Monday, June 21, 2010

Sacred Service and Homemade Granola

The word service has gotten a bad rap these last few decades. In the modern western culture we’ve been conditioned to think that being of service to someone means that we’re performing a menial task or taking on a powerless position. The bulk of people in the service industry these days work long hours in undesirable conditions, are paid very little, and are generally viewed as second class citizens. When was the last time you were overcome with gratitude and awe for the fast food cook or the maid at a cheap motel?

Service was not always viewed this way. In some cultures, being of service is a sacred act. Not just an act, either. To give of your time and energy is a form of communication. It says to the person you are serving that you are glad to know and be with them, and that you appreciate what they contribute to your life. In a capitalist system, the served shows their appreciation for the service with money. The more valuable they deem the service, the more money they give. When living in community, service happens in both large and small ways every day. In a healthy community, where everyone recognizes the importance of being of service to each other, this tends to even itself out.

Here at the ETC, the opportunities to be of service abound. Today we’re focusing on the kitchen. The kitchen is a powerful place in a house. It provides for the sustenance needs of the family or, in our case, community. At its best, cooking for those around you is an amazing act of love. It is also an opportunity to abandon the worries of the day, and to just be in the moment. When preparing food for yourself or others, let the rest of the day go and just be there with the process. It shows respect for the people who will eat the meal (even if it’s just yourself) and respect for the food itself.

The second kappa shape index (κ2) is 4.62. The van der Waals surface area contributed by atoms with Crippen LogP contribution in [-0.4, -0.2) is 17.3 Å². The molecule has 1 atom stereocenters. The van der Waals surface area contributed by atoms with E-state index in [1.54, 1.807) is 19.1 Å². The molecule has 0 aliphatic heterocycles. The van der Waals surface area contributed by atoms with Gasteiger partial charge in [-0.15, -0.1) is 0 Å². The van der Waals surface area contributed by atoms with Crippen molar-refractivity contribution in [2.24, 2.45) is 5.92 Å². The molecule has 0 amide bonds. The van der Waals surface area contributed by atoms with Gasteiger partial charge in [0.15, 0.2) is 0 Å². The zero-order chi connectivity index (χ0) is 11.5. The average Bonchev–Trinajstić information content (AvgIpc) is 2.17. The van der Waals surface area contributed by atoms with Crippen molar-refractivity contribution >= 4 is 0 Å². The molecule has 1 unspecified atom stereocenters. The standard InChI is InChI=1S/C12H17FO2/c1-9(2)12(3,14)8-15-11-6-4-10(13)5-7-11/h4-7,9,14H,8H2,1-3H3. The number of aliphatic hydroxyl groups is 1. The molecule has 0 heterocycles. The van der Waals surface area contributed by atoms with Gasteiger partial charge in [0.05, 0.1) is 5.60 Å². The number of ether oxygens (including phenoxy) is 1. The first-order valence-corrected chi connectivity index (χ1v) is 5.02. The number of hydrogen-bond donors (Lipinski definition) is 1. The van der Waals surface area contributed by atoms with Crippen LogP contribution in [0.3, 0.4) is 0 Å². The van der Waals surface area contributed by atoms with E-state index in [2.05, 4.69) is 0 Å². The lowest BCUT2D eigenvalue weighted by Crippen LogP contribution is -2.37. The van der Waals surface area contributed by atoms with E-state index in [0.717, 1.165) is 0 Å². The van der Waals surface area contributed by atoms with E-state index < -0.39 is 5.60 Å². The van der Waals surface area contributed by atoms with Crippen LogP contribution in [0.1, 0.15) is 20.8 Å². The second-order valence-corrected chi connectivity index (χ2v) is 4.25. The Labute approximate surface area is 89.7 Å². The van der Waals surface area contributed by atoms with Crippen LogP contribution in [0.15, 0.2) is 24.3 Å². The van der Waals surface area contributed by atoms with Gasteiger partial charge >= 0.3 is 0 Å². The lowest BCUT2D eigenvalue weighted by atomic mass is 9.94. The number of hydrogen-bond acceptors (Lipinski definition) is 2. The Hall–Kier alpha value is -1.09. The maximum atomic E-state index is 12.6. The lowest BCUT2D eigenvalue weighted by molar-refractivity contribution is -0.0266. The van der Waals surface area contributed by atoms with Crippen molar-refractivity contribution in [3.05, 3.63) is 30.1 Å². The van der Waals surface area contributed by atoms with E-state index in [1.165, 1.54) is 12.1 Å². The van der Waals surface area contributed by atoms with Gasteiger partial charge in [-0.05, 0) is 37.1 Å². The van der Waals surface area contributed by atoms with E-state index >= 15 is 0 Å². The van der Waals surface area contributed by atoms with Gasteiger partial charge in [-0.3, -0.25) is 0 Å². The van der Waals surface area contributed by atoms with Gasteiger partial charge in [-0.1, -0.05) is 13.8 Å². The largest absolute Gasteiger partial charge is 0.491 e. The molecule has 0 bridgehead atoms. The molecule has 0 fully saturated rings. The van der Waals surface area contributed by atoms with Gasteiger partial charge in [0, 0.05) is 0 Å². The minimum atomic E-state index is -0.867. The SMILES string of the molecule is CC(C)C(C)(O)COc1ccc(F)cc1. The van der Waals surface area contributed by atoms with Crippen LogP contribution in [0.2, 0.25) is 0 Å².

The food that you eat, whether it be organic produce or a fast food burger, all comes from the same place; the Earth. The choices we make when we obtain and prepare food are direct lines of communication to our planet. Becoming conscious of what you are communicating with those choices is an easy first step towards living a sustainable life.

Take, for instance, granola. Granola was once viewed as the ultimate hippy-dippy, cardboard tasting, health food. When made from bulk foods, its preparation takes little time or effort. That little effort rewards you with a low impact, healthy, portable snack. As people became more focused on eating healthily, but were still buying into the idea that preparing food is a time consuming, menial task, large food corporations jumped on granola as a way to make money. Now, people with the good intentions of eating more healthily buy trucked in cardboard boxes full of individually wrapped snack food bars full of preservatives and just as much sugar as a candy bar. They think that they are doing a good thing, but they are actually doing themselves and the planet a great disservice.

The granola bars you probably buy at your local grocery are not only full of stuff you body doesn’t need, it’s carbon footprint is huge. The agricultural system its ingredients came from is killing our nation’s tradition of small farmers, it’s packaged without thought to reducing waste, and it deprives us of the opportunity to discover how rewarding preparing your own food from local or bulk foods can be.

So, here at the ETC we took the time one afternoon to make ourselves a batch of the crunchy goodness. Here's the recipe:

4 cups rolled oats
1 cup sunflower seeds
1/4 cup honey
1/4 cup brown sugar mixed with 2 tablespoons of water
1/4 cup safflower oil
1 teaspoon vanilla extract
1/2 cup golden raisins
1/4 chopped dates
1/2 teaspoon salt

1. Preheat oven to 350 degrees Fahrenheit.
2. In a large bowl, combine all dry ingredients except dried fruit.
3. In another bowl, mix all wet ingredients.
4. Add wet ingredients to dry and mix thoroughly, coating the oats and seeds.
5. Spread the granola in an oiled, shallow baking pan. Bake for ten minutes, stir the granola with a spatula, then bake another ten minutes.
6. Remove granola from the oven and stir in the dried fruit.